The D.C. Libraries Mess: Four Years And Counting
Four years after the D.C. library system demolished four of its neighborhood branches, promising prompt construction of state-of-the-art replacements, residents finally have some pretty architectural drawings to look at, but little hope of seeing actual functioning libraries anytime soon.
The pictures the library system is now distributing ahead of community meetings in the Benning Road, Tenleytown, Anacostia and Shaw neighborhoods depict variations on glass boxes--a far more transparent and modern feel than the dark, brick facilities that were torn down.
But the architects' work, ambitious though it may be, masks the fact that potential users of those libraries have been given little if any sense of just how the next generation of libraries will differ from what came before, or why a generation that seems to prefer video to reading and Borders-style megastores to public libraries should be expected to use these new D.C. branches.
Robin Diener, who heads Ralph Nader's D.C. Library Renaissance Project, has taken a close look at the plans for the new branches and wonders if this is "really the best we can do, after decades of neglect, after four years of messing around with plans, not to mention lives? Youngsters who entered the seventh grade in 2004 will have gone their entire high school careers without a neighborhood library by the time new ones open in late 2010. Are these the state-of-the-art buildings we were promised? Will they deliver the services communities want and need? Do they even qualify as twenty-first century? The chance to build a new library doesn't come around often -- every half a century or so."
The primary reason for the years of apparent inaction on the libraries front is political: The District transitioned from Anthony Williams to Adrian Fenty and in doing so lost a major advocate for libraries. The last mayor cared deeply about the libraries and wanted to create a new downtown main library as a people magnet and a hub of his revitalization of the center city. Williams put extensive executive energy into remaking the city's sadly neglected libraries. Fenty has merely paid lip service to the need to do something about the rundown Martin Luther King headquarters library downtown.
In the neighborhoods, progress toward replacements for the demolished branches has been slowed by an endless, bitter and unresolved debate over whether and how to embrace the idea of public-private partnerships. The Nader group has been very wary of any involvement with developers who might want to take over library sites and build condos or retail, paying for access to that land by agreeing to carry some of the cost of a new library as part of a larger complex. The new libraries director, Ginnie Cooper, has meanwhile moved ahead with plans for stand-alone libraries.
In the case of the Benning Road branch, a developer proposed a land swap in which the city would get a new library as part of a town center retail and residential development. But the library system basically ignored the proposal and moved ahead with its design for a library only slightly larger than the one the neighborhood lost. There's a good deal of unhappiness among library activists in that area (some of them even sued the city over the planning process, though they lost that case.)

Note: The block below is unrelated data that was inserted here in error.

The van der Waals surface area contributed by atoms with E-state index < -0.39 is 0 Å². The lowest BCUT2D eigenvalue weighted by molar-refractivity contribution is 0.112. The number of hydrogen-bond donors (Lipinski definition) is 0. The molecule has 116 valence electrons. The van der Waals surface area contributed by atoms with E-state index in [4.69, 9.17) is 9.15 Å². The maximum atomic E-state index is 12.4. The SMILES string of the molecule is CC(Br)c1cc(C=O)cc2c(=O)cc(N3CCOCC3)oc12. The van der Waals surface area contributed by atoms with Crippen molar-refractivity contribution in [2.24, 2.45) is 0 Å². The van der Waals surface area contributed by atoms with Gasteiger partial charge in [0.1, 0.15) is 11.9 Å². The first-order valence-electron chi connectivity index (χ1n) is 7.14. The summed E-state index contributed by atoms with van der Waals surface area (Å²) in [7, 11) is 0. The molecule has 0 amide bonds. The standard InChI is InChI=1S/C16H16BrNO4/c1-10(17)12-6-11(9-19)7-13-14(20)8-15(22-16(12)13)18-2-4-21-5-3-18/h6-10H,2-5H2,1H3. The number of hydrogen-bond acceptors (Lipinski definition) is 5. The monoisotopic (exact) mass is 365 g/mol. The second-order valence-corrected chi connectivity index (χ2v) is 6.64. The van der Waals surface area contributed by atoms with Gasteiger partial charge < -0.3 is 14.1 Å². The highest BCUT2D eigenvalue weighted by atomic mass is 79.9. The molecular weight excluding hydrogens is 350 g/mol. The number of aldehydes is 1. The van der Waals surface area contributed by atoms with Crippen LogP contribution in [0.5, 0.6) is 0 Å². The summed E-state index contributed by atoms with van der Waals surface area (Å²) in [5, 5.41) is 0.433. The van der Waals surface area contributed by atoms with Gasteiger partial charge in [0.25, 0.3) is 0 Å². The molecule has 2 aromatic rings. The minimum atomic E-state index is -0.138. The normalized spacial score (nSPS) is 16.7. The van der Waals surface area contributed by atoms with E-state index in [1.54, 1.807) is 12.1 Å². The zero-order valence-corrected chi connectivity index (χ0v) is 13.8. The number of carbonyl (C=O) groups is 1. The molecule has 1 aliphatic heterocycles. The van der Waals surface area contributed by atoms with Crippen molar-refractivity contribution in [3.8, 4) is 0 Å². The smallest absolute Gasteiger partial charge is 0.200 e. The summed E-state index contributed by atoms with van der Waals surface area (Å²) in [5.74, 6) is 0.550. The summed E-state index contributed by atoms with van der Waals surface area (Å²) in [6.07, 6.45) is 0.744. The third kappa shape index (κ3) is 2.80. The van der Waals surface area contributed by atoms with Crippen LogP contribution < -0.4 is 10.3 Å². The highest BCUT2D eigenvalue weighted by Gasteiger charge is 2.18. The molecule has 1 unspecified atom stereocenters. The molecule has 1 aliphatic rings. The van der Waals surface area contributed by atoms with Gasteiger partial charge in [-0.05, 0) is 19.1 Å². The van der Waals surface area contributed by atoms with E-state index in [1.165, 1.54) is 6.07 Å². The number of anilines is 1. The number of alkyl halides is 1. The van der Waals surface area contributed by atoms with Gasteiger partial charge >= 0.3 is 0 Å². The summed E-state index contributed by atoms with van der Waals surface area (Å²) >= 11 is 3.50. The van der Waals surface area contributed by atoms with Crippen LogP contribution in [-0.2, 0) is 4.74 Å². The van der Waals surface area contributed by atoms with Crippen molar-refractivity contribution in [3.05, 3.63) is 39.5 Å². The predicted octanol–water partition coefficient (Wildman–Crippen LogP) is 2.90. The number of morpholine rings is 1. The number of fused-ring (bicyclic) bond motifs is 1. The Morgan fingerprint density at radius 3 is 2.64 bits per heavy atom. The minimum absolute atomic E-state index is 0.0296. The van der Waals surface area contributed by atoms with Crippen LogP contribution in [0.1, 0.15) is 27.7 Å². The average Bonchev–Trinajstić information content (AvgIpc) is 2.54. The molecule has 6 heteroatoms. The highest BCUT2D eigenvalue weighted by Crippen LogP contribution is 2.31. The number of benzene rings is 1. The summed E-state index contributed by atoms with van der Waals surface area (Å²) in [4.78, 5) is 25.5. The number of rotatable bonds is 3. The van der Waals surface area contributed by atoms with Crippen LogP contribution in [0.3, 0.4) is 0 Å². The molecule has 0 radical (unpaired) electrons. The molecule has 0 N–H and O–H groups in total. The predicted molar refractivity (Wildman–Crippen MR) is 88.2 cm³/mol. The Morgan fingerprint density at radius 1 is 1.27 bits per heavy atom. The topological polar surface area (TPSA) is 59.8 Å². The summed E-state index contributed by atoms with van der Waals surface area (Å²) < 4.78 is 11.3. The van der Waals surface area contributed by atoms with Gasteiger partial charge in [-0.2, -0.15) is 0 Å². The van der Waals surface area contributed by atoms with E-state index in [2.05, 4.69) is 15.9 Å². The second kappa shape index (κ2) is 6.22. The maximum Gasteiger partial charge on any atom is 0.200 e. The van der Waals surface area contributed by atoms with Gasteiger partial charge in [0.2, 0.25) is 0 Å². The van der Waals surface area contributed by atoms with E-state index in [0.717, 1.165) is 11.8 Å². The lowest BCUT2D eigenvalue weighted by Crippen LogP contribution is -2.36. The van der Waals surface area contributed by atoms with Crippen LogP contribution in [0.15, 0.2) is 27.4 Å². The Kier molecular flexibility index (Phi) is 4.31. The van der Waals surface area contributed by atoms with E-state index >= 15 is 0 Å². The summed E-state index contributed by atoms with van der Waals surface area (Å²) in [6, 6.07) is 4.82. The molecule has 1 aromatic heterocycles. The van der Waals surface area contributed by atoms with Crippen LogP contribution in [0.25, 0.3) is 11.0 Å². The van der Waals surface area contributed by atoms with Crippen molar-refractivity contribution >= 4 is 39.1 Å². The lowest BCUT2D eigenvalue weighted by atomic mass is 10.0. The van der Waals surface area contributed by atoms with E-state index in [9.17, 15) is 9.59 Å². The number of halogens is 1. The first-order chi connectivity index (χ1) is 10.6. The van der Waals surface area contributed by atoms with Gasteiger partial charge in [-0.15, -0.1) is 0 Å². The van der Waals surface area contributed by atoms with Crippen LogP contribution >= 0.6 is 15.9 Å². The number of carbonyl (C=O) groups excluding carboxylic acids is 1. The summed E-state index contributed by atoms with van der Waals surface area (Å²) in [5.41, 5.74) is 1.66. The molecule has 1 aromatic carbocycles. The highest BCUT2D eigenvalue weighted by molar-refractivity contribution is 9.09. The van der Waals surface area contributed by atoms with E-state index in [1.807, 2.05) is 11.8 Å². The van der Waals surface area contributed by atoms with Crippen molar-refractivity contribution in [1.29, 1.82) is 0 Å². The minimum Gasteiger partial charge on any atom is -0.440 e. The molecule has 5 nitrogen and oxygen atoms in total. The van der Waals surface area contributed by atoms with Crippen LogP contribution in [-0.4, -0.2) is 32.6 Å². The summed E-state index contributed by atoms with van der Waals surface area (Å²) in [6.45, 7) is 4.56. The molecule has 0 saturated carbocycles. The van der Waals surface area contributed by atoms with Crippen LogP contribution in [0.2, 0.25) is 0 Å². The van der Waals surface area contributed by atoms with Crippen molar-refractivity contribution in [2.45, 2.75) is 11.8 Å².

In Tenleytown, similarly, the library system has moved ahead with a design for a small library at a corner immediately across from a Metro station, even though the District's economic development office has continued to entertain ideas from developers about a partnership that could result in a new building for Janney Elementary School, a library, and residential units on what ought to be a thriving intersection at Wisconsin Avenue and Albemarle Street NW.
Top city officials repeatedly say that they intend to make certain that a larger development happens in Tenleytown despite the protests of a small group of anti-growth residents, but the political standoff has resulted instead in stalemate.
The library director is now moving to break that stalemate by going ahead with a series of community meetings, starting tomorrow.
Residents will have a chance to comment on the design of the buildings, which the federal Commission of Fine Arts earlier this year found generally pleasing. But just as the commission warned that the planned redevelopment of some of the sites, especially at the Benning Road branch, could be reason to go back and consider a different kind of design, residents may want to raise questions about just what these new buildings are supposed to be.
Does it make sense to build structures designed mainly to house books and computer stations? Is the library system right to respond to community demands for cafes in their branch libraries by saying that perhaps there will be a coffee cart? The Williams administration's extensive study of new libraries in other cities found that the most successful efforts look almost nothing like a traditional library, but combine the feel of a books megastore, a college student union, and a museum--designed with lots of space for socializing, as well as private places for study (but with the ability to sip coffee and even eat while reading.)
Cooper has created successful new-era libraries in her previous jobs, and she seems open to new concepts of the library. But this process, almost hopelessly tied up by the competing political forces that have paralyzed the D.C. libraries for decades, is not communicating a clear message about what neighborhood branches should or could be in the next decades. You only get to build new libraries once or twice a century--it would be good to know what they were being built for.
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